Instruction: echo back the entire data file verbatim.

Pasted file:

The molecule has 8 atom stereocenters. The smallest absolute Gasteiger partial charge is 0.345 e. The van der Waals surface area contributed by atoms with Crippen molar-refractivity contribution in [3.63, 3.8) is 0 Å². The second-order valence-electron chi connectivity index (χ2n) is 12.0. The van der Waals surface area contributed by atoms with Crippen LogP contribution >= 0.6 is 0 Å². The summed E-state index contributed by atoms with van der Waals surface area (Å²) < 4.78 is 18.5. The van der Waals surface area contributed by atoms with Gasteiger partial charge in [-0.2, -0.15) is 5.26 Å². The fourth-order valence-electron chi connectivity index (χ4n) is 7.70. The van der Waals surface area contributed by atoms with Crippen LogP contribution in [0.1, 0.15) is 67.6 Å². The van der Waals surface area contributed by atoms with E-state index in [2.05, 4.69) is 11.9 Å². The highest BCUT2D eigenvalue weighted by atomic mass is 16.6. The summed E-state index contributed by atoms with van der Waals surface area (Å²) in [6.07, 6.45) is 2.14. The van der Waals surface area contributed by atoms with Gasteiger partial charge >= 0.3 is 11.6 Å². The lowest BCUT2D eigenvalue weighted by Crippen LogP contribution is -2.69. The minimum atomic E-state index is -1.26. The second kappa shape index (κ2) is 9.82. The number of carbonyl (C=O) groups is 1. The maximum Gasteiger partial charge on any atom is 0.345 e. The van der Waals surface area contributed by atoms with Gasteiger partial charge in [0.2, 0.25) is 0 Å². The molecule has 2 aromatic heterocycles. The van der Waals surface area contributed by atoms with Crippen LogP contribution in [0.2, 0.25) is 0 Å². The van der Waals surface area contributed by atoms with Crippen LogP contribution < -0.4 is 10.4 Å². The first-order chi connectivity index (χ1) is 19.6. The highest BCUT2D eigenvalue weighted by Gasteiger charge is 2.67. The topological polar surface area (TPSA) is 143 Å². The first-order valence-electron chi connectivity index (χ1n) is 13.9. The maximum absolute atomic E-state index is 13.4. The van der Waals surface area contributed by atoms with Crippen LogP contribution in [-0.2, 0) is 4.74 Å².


The molecule has 8 atom stereocenters. The smallest absolute Gasteiger partial charge is 0.345 e. The van der Waals surface area contributed by atoms with Crippen molar-refractivity contribution in [3.63, 3.8) is 0 Å². The second-order valence-electron chi connectivity index (χ2n) is 12.0. The van der Waals surface area contributed by atoms with Crippen LogP contribution >= 0.6 is 0 Å². The summed E-state index contributed by atoms with van der Waals surface area (Å²) < 4.78 is 18.5. The van der Waals surface area contributed by atoms with Gasteiger partial charge in [-0.2, -0.15) is 5.26 Å². The fourth-order valence-electron chi connectivity index (χ4n) is 7.70. The van der Waals surface area contributed by atoms with Crippen LogP contribution in [0.1, 0.15) is 67.6 Å². The van der Waals surface area contributed by atoms with E-state index in [2.05, 4.69) is 11.9 Å². The highest BCUT2D eigenvalue weighted by atomic mass is 16.6. The summed E-state index contributed by atoms with van der Waals surface area (Å²) in [6.07, 6.45) is 2.14. The van der Waals surface area contributed by atoms with Gasteiger partial charge >= 0.3 is 11.6 Å². The lowest BCUT2D eigenvalue weighted by Crippen LogP contribution is -2.69. The minimum atomic E-state index is -1.26. The second kappa shape index (κ2) is 9.82. The number of carbonyl (C=O) groups is 1. The maximum Gasteiger partial charge on any atom is 0.345 e. The van der Waals surface area contributed by atoms with Gasteiger partial charge in [0.2, 0.25) is 0 Å². The molecule has 2 aromatic heterocycles. The van der Waals surface area contributed by atoms with Crippen LogP contribution in [0.2, 0.25) is 0 Å². The van der Waals surface area contributed by atoms with Crippen LogP contribution < -0.4 is 10.4 Å². The first-order chi connectivity index (χ1) is 19.6. The highest BCUT2D eigenvalue weighted by Gasteiger charge is 2.67. The topological polar surface area (TPSA) is 143 Å². The first-order valence-electron chi connectivity index (χ1n) is 13.9. The maximum absolute atomic E-state index is 13.4. The van der Waals surface area contributed by atoms with Crippen LogP contribution in [-0.2, 0) is 4.74 Å².